Green Book

‘So if I’m not black enough and if I’m not white enough, then tell me, Tony, what am I?’ – Don Shirley

Peter Farrelly is better known for writing and directing boundary-breaking, comedic films like There’s Something About Mary and Dumb and Dumber with his brother and directing partner, Bobby. To take on a biographical buddy film with an underlying statement on the topic of racism seems to be outside of the typical fare for the creator of classic comedic characters like Lloyd Christmas (Jim Carrey) and Harry Dunne (Jeff Daniels). After a chance meeting with the son of Frank Anthony Vallelonga (Viggo Mortensen) and hearing the story of the New York bouncer’s and the celebrated pianist Dr. Don Shirley’s (Mahershala Ali) road trip across the deep South, the director could not get the story out of his head. This lead to the change of lanes in his directing style, leaving behind his trademark methods and Farralley eventually was able to convince all parties involved to let him head up on the project. 

In the social battleground of the southern portion of the United States, Dr. Don Shirley’s record studio decided to support the artist in making an artistic and political statement with a two month tour. The challenge was for the musical team to find the right man to fill the role of driver and bodyguard for this eccentric genius of the keyboard. Frank Anthony Vallelonga, aka Tony Lip, answers the request for a unique driving position while on a break from his bouncing position at the Copacabana club to not only get the pianist to his performances, but to keep him safe. 

As they travel from New York to the Deep South, both men come to the realisation that they inhabit two very different worlds. Despite their divergent educational backgrounds, it is the men’s skin colour that becomes the determining factor in where they eat and sleep. These two men become reliant on The Green Book, a travel guide for African Americans to find safe lodging and dining in the South during the era of racial segregation. Eventually, their business relationship turns into a friendship that causes them to change their view of one another and how this journey could impact history.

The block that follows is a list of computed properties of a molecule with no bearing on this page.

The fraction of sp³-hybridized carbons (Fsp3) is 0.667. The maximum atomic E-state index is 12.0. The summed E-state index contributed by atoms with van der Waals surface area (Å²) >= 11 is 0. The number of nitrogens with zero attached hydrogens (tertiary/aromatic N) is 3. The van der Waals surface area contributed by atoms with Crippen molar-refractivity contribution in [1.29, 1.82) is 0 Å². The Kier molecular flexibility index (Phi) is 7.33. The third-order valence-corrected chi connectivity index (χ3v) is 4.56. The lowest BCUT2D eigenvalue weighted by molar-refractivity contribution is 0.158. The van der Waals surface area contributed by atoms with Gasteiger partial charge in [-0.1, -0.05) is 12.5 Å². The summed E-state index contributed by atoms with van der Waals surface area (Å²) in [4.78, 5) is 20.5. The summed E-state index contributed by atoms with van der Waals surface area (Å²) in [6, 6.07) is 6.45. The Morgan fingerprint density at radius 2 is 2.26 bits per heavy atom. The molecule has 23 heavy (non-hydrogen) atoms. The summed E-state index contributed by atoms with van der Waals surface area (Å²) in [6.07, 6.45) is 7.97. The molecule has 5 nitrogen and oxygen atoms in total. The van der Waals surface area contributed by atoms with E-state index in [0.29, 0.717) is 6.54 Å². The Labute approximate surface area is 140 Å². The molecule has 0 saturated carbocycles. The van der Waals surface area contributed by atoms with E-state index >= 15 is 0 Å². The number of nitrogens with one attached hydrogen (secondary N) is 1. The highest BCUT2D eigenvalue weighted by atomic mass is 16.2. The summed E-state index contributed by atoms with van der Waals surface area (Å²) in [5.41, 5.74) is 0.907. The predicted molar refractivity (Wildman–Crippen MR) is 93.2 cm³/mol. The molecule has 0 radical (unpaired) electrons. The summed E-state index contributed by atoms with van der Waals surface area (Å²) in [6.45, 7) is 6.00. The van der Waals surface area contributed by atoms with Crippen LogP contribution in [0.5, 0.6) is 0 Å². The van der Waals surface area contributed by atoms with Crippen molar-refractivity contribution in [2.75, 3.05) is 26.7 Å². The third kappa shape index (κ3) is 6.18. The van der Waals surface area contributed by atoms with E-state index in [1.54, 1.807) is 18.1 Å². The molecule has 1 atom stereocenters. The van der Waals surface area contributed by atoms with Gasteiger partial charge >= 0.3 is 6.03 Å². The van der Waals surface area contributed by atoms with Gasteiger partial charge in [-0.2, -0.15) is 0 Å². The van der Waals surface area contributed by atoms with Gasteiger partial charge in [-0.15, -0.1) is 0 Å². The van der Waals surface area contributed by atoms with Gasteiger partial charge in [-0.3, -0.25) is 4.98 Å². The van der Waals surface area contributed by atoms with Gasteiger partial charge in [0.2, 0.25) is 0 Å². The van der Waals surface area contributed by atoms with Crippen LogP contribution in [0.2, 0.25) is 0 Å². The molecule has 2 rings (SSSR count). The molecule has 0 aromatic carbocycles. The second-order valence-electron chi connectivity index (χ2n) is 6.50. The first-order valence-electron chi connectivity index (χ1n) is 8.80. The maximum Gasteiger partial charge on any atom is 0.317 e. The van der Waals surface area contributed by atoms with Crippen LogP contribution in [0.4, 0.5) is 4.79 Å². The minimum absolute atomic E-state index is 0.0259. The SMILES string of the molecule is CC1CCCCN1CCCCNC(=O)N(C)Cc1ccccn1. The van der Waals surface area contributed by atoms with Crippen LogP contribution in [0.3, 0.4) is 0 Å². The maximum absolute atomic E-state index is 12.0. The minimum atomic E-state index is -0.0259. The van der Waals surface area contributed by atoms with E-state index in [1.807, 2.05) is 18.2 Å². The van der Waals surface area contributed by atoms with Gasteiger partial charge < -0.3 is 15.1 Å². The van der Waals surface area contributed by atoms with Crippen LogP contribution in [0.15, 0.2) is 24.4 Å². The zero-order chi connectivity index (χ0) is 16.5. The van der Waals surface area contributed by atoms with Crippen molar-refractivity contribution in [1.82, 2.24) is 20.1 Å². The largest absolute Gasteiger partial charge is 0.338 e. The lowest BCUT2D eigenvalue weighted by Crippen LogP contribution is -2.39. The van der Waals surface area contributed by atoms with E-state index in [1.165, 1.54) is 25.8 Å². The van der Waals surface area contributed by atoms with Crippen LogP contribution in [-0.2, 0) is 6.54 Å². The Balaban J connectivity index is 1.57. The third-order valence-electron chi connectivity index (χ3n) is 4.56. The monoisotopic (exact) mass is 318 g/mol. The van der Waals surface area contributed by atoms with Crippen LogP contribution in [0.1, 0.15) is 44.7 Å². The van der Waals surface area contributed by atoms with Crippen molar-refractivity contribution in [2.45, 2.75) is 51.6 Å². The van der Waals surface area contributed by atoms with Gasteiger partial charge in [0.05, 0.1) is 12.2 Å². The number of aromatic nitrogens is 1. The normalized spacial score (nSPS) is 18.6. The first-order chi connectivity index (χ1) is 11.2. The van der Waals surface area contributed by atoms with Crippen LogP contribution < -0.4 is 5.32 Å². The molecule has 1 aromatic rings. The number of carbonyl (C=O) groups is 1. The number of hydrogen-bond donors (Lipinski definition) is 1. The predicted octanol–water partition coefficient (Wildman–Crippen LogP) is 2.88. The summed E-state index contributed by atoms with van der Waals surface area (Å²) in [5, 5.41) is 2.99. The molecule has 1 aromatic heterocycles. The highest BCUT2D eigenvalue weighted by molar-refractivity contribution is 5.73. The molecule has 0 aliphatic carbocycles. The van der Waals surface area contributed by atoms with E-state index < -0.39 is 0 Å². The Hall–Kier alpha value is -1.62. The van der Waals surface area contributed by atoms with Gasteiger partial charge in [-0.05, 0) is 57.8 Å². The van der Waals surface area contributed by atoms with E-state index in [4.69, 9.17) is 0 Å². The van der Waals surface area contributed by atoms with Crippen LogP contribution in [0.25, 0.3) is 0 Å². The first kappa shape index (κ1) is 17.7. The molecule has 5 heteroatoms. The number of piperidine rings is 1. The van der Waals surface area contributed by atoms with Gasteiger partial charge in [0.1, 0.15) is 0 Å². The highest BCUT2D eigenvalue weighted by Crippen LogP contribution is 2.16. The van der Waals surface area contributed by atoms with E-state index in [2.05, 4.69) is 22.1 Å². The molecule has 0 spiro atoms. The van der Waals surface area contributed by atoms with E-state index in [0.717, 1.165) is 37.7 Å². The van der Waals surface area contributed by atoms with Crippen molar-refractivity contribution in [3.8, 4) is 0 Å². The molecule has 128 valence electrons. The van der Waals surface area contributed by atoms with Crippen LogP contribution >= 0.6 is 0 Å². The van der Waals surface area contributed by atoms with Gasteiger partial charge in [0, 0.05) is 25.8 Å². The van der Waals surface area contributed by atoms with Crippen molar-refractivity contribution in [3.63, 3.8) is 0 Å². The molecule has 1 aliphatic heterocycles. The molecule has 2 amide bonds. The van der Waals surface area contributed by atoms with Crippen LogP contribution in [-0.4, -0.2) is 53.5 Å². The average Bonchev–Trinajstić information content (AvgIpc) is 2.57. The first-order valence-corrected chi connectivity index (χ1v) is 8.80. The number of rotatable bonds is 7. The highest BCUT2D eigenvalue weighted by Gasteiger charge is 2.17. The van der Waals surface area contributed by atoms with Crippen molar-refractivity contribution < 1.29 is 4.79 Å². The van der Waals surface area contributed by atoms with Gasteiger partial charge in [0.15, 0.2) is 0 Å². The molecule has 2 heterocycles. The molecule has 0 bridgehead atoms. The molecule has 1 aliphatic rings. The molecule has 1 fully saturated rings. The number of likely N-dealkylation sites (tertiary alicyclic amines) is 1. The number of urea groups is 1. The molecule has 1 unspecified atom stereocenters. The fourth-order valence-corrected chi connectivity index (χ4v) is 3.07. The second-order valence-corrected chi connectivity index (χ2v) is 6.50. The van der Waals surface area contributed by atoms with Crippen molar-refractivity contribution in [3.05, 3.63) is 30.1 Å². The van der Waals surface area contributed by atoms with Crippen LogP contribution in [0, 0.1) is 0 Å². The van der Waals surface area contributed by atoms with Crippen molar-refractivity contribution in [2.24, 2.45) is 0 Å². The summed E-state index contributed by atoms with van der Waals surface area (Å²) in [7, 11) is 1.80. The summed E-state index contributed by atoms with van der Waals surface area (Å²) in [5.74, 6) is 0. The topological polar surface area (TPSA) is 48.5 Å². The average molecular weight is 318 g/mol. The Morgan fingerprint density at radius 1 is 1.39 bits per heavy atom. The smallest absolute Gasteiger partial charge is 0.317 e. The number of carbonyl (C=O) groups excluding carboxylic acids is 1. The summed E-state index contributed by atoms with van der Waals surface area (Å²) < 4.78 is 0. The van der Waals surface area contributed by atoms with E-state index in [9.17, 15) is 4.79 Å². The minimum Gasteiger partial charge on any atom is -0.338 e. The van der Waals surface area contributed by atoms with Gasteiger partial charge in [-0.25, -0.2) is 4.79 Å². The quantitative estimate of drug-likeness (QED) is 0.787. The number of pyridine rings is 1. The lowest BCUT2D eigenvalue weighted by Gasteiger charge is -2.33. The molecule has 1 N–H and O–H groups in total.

In modern cinema, the turmultuous tales of the social changes that occurred in the 1960s in the United States has begun to wear thin with the message of most of the films being similar. Despite the market being saturated, Peter Farrelly proves that he had good reason to consider a change in his directorial style for the sake of this story. Green Book manages to do something that most of the other films within this genre fail to achieve, a balanced perspective of the views of society and both characters expereince change in thier attitudes. Understanding that for the world to change, the best place to start is seeing how change must occur in thier own lives. 

The concept is simple enough, two men from different sides of town who must travel in close quarters that will force them to see how the other side lives. Mortensen and Ali are perfect in their roles and manage to embody the men they represent and successfully depict each of their personal life transitions. Farrelly manages to show that both men are flawed and despite their personal prejudices, he utilises humour, violence and the human experience to show that they are better men, because of thier friendship. The director manages this in both men by first breaking through the tough veneer of the Italian bouncer by showing him experiencing the beauty of the arts and the acceptance that the world is not as clear-cut as his simple life in the Bronx. Then going on to show Don Shirley’s discomfort in the world of white privilege coupled with his difficulty with connecting with those that represented his heritage which became a subtle twist that brings these two men together in an unconventional manner. 

Green Book is a fascinating story that helps to shed light on the bigger changes that occurred during this time period in the world’s history. Farrelly does not shy away from the raw tensions that arise in society and in the relationship of these men. This aspect of the film means that this screenplay contains mature language and situations that will not be appropriate for the younger viewer. Leaving open the possibility of every adult being able to attend this film that will touch on an aspect of their lives that will allow for a world of discussion and even potential changes in their lives. 

REEL DIALOGUE: Road trips in the Bible This film manages to bring to mind the stories of men who travelled together on road trips in the book of Acts, like Paul and Barnabas. Showing that despite their differences in birthplace, financial status and communication skills, these two men needed one another and were better as a team. Not that tensions did not arise in their relationship or through their actions, these men showed the value of their differences and that they were complimentary for their work and lives.

To read more about this buddy story in the Bible. 

Go to the book of Acts in the New Testament.

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Russell Matthews

Russell loves film and enjoys engaging in discussions about the latest cinema offerings and then connecting this with the Gospel. He has worked for City Bible Forum for over 10 years, is a reviewer for Insights Magazine and Entertainment Fuse and has a blog called Russelling Reviews. He moderates events for Reel Dialogue which connect the film industry with the general public.